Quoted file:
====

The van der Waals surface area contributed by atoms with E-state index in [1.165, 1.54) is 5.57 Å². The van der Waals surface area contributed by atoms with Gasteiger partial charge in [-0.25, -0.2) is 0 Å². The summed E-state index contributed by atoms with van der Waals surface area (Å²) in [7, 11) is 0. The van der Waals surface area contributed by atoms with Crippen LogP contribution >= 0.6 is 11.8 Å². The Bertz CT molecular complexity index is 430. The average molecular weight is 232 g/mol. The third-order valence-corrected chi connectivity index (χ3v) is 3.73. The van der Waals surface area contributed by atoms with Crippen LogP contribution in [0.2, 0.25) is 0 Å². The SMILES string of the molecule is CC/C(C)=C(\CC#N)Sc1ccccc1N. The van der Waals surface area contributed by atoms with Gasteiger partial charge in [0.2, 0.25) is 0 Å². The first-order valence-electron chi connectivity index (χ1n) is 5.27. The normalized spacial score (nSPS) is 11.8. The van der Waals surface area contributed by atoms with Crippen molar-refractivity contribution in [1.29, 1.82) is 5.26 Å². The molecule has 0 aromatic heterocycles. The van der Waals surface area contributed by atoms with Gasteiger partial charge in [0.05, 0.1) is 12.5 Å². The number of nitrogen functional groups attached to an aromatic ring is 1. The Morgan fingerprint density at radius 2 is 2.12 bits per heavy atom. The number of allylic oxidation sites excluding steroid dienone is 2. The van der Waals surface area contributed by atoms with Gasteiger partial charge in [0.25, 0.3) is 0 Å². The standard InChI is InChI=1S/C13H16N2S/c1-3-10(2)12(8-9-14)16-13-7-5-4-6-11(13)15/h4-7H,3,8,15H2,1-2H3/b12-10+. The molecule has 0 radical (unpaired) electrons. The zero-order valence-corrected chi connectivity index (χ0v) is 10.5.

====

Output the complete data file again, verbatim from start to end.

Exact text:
The van der Waals surface area contributed by atoms with E-state index in [1.165, 1.54) is 5.57 Å². The van der Waals surface area contributed by atoms with Gasteiger partial charge in [-0.25, -0.2) is 0 Å². The summed E-state index contributed by atoms with van der Waals surface area (Å²) in [7, 11) is 0. The van der Waals surface area contributed by atoms with Crippen LogP contribution >= 0.6 is 11.8 Å². The Bertz CT molecular complexity index is 430. The average molecular weight is 232 g/mol. The third-order valence-corrected chi connectivity index (χ3v) is 3.73. The van der Waals surface area contributed by atoms with Crippen LogP contribution in [0.2, 0.25) is 0 Å². The SMILES string of the molecule is CC/C(C)=C(\CC#N)Sc1ccccc1N. The van der Waals surface area contributed by atoms with Gasteiger partial charge in [0.2, 0.25) is 0 Å². The first-order valence-electron chi connectivity index (χ1n) is 5.27. The normalized spacial score (nSPS) is 11.8. The van der Waals surface area contributed by atoms with Crippen molar-refractivity contribution in [1.29, 1.82) is 5.26 Å². The molecule has 0 aromatic heterocycles. The van der Waals surface area contributed by atoms with Gasteiger partial charge in [0.05, 0.1) is 12.5 Å². The number of nitrogen functional groups attached to an aromatic ring is 1. The Morgan fingerprint density at radius 2 is 2.12 bits per heavy atom. The number of allylic oxidation sites excluding steroid dienone is 2. The van der Waals surface area contributed by atoms with Gasteiger partial charge in [0.25, 0.3) is 0 Å². The standard InChI is InChI=1S/C13H16N2S/c1-3-10(2)12(8-9-14)16-13-7-5-4-6-11(13)15/h4-7H,3,8,15H2,1-2H3/b12-10+. The molecule has 0 radical (unpaired) electrons. The zero-order valence-corrected chi connectivity index (χ0v) is 10.5.